The High Entitlement Mind
Recently, a thirty-something daughter wanted me to evaluate her fifty-something mother for disability. She wanted her mother to leave her job at a bank. "I don't want my momma slavin' in no bank." The mother worked as a supervisor, and she seemed proud of her position. Her worst stress came from her 16-year-old grandson who was living with her. He had been expelled from school for fighting and had recently pushed her into a wall because she refused to drive him to the mall.
I reflected on the young woman's formulation that going to work was "slavin'" and the significance of that term to her as an African-American. Did she feel entitled to turn her mother into free in-home supervision for her son? She had felt entitled to have a son whom she could not afford to raise. When the fatherless boy grew into a violent teenager she responded by trying to get her own mother on disability. Coincidentally, the older lady's job called her while she was in my office. She instantaneously transformed from a slumped, tearful huddle to a professional woman. She said crisply, "I have to take this," and walked out.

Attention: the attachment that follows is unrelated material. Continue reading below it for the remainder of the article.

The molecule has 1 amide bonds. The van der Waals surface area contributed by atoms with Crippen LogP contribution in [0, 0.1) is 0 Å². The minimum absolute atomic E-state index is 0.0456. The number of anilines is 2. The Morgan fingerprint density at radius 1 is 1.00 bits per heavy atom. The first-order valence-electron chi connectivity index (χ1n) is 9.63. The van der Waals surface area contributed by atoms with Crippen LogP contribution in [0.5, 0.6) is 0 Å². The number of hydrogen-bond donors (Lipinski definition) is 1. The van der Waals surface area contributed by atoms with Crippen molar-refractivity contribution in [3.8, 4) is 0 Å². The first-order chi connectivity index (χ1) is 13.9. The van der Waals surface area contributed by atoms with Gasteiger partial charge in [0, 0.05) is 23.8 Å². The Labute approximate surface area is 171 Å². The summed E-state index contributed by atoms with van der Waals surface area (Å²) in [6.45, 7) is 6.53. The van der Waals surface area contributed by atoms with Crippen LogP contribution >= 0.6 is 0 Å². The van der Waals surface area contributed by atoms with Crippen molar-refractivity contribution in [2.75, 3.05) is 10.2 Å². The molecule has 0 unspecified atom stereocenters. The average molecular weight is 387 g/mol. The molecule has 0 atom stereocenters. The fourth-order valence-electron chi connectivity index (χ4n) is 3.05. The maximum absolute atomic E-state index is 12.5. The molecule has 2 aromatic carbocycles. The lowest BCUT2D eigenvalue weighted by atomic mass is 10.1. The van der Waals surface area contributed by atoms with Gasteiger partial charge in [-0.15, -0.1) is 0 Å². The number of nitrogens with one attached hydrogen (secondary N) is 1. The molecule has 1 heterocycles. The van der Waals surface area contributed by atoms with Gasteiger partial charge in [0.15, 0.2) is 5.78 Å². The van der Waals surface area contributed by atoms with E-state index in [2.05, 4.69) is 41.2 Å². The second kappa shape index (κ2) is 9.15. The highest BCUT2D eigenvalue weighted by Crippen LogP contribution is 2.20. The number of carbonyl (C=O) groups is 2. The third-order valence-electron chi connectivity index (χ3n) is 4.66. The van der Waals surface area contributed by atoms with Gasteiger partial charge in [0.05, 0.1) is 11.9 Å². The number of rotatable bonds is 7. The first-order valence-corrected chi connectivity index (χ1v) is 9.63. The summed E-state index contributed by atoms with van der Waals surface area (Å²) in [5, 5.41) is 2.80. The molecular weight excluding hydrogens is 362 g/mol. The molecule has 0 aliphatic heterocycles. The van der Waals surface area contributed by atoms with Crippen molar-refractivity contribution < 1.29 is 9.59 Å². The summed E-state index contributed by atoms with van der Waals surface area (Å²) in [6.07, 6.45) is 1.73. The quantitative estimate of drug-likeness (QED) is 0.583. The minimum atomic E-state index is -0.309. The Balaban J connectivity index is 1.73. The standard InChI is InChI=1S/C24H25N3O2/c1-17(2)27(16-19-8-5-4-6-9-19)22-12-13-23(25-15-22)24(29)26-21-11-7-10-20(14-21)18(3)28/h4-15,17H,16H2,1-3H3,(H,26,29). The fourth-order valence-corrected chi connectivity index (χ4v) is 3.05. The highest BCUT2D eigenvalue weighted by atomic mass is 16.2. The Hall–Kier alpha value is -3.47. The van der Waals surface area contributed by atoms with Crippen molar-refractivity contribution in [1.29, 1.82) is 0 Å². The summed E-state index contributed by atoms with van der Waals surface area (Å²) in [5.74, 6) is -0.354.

The ego is a prolific pulp fiction writer that churns out countless volumes, This is Why I Am Special and This Is Why I Am More Deserving than You. That is the ego's job, and it serves a survival purpose. Egos also tenaciously adhere to other egos spinning similar yarns. A new form of group grievance has arisen in America, which I call the "high entitlement mind." The "high entitlement mind" results from a self-image of victimization based on identification with a group grievance narrative. These group narratives are much stronger than individual narratives because group members reinforce each other's fictions. The high entitlement mind claims restitution not for actual suffering but for indoctrinated identification with the "borrowed" group suffering of others; it hungers after pay without work as compensation for imaginary injuries.